The Bettencourt Affair: 8 Found Guilty of Taking Advantage of the World's Richest Woman
Bettencourt, who suffers from mixed dementia and Alzheimer's disease, neither testified nor attended the five-week trial
A court in Bordeaux, France, found eight men guilty on Thursday of taking advantage of the world’s richest woman.
Among those sentenced to prison for exploiting 92-year-old Liliane Bettencourt were her chief financial advisor, a business associate and her closest “friend,” society photographer François-Marie Banier – who during a 10-year period received over $1 billion in gifts from the L’Oréal heiress.
The Bettencourt affair, as it is known in France, is an immense political and financial soap opera that will continue to spin out for years to come. At its heart is a decade-long battle for control of an estimated $40 billion fortune.
In the Bordeaux trial, 10 defendants, including various business associates, lawyers, accountants, a government cabinet minister and the heiress’s private nurse, were accused of exploiting Bettencourt’s confidence. Ultimately, nine of them stood trial after the nurse, Alain Thurin, tried to commit suicide the night before the trial was due to start. He has recovered and is expected to stand trial in the future.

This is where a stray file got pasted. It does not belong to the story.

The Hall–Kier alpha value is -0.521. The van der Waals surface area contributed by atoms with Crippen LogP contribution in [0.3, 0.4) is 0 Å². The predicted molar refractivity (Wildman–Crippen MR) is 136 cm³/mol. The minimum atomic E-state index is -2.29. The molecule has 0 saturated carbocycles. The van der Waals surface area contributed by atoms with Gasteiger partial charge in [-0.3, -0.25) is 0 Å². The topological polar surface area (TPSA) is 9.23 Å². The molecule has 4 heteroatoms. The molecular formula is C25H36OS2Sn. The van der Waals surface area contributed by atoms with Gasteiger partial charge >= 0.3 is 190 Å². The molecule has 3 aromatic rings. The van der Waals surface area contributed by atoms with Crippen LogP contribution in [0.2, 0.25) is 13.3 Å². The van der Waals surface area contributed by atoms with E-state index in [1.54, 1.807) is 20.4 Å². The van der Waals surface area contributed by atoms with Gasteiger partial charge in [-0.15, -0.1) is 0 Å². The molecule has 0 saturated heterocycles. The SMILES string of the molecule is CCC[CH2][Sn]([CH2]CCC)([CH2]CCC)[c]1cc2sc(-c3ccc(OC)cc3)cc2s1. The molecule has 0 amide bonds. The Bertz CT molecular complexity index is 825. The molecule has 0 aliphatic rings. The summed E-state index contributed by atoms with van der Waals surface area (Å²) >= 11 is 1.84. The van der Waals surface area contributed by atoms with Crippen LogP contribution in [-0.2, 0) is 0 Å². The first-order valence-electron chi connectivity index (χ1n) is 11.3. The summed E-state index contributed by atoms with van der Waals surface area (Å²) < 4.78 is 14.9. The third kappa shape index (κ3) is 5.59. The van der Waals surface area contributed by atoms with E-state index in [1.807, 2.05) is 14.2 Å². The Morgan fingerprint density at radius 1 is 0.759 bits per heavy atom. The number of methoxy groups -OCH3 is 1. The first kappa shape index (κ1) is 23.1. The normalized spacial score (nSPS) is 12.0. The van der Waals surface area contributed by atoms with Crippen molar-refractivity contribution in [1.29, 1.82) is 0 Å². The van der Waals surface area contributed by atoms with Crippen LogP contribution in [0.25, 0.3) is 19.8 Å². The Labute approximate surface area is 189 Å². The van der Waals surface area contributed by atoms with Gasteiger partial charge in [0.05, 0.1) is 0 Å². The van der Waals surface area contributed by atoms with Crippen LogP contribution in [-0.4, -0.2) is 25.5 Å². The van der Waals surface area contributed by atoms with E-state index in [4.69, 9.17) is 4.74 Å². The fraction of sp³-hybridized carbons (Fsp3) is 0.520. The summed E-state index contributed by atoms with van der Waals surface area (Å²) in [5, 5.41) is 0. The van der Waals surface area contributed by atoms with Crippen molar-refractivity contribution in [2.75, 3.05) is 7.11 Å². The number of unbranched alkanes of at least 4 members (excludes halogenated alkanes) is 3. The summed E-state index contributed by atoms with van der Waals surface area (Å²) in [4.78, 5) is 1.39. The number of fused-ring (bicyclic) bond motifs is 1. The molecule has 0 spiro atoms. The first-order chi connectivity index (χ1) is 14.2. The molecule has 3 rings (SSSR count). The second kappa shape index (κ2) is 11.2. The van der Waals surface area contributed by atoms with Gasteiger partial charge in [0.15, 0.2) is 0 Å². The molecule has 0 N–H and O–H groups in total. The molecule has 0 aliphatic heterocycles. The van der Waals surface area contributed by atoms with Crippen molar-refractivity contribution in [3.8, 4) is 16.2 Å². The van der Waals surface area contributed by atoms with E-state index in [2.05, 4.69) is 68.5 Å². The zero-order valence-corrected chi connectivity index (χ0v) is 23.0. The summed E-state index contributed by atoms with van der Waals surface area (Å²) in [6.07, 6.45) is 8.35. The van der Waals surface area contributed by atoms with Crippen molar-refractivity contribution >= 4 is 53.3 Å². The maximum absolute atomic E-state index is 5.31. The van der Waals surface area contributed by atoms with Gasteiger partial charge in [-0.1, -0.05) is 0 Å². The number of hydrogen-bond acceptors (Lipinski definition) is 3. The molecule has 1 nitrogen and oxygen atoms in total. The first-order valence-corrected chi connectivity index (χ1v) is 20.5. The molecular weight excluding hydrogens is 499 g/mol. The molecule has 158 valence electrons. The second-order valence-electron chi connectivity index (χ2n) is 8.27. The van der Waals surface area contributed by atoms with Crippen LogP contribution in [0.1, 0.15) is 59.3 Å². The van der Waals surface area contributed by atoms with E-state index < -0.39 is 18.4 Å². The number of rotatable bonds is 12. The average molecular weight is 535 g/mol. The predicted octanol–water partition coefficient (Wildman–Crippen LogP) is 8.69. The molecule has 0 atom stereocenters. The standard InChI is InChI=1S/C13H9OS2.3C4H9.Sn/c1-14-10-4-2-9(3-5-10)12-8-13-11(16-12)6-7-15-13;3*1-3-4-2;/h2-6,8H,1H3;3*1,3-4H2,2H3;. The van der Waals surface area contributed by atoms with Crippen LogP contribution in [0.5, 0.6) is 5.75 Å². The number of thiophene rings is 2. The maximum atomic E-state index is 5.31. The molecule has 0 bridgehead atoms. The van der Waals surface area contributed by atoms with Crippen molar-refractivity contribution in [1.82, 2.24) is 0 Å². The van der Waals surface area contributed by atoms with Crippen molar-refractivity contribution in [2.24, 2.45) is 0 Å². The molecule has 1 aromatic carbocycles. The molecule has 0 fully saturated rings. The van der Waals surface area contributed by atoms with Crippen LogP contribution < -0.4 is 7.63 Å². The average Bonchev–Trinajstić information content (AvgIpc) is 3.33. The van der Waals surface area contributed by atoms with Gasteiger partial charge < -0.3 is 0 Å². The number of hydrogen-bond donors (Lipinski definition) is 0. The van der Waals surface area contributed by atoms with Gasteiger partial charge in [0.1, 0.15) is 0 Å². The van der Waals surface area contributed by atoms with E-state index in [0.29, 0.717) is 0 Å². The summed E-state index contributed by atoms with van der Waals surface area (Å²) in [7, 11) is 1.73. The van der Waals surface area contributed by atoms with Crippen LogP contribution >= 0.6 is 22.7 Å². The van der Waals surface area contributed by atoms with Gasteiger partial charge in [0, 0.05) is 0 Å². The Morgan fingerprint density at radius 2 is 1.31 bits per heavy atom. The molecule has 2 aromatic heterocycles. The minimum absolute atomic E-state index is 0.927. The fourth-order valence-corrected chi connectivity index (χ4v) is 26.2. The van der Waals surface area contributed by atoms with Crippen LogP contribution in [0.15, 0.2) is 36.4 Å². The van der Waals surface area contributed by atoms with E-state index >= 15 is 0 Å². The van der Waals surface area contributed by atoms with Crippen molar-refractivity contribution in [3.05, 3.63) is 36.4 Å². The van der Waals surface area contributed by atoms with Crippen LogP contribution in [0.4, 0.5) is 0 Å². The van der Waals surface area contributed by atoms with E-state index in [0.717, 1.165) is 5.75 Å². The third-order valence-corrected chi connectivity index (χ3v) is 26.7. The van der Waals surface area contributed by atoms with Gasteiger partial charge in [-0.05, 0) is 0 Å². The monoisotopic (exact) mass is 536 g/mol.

Bettencourt, who suffers from mixed dementia and Alzheimer’s disease, neither testified nor attended the five-week trial, which ended in February.
During the trial, Banier defended accepting Bettencourt’s largesse, which included paintings by Picasso and Monet. He claimed she derived pleasure from bestowing gifts on him. “I refused things like a mansion,” he testified. “But she took it so poorly.”
Prosecutors and Bettencourt’s family, however, painted Banier as a manipulator who abused her generosity and failing mental health while conspiring to make himself her sole and unique heir.
On Thursday, the court pronounced eight of nine defendants guilty. Magistrates found Banier guilty of exercising “real psychological and moral control” over his aging patron and sentenced him to a maximum of three years in prison and a $412,000 fine. He was also ordered to pay a restitution of $175 million with interest to Bettencourt’s family. Banier’s boyfriend Martin D’Orgeval was also convicted and sentenced to 18 months in jail and a $165,000 fine.
Bettencourt’s chief financial advisor Patrice de Maistre, who ran her empire from her private estate in Paris, was also found guilty. Justices sentenced the 67-year-old financial manager to 30 months in prison, a $275,000 fine and restitution of $13 million.
France’s former budget minister éric Woerth, whose wife worked for de Maistre, was the sole defendant to be acquitted on charges of “abuse of weakness” and accepting donations during the 2007 presidential election.
Bettencourt’s daughter, Françoise Bettencourt-Meyers, and her grandsons were present on Thursday when the verdict was read out.
Following the verdict, Banier and D’Orgeval walked across the street to a café, while attorneys representing them told courthouse reporters the verdict would be appealed.
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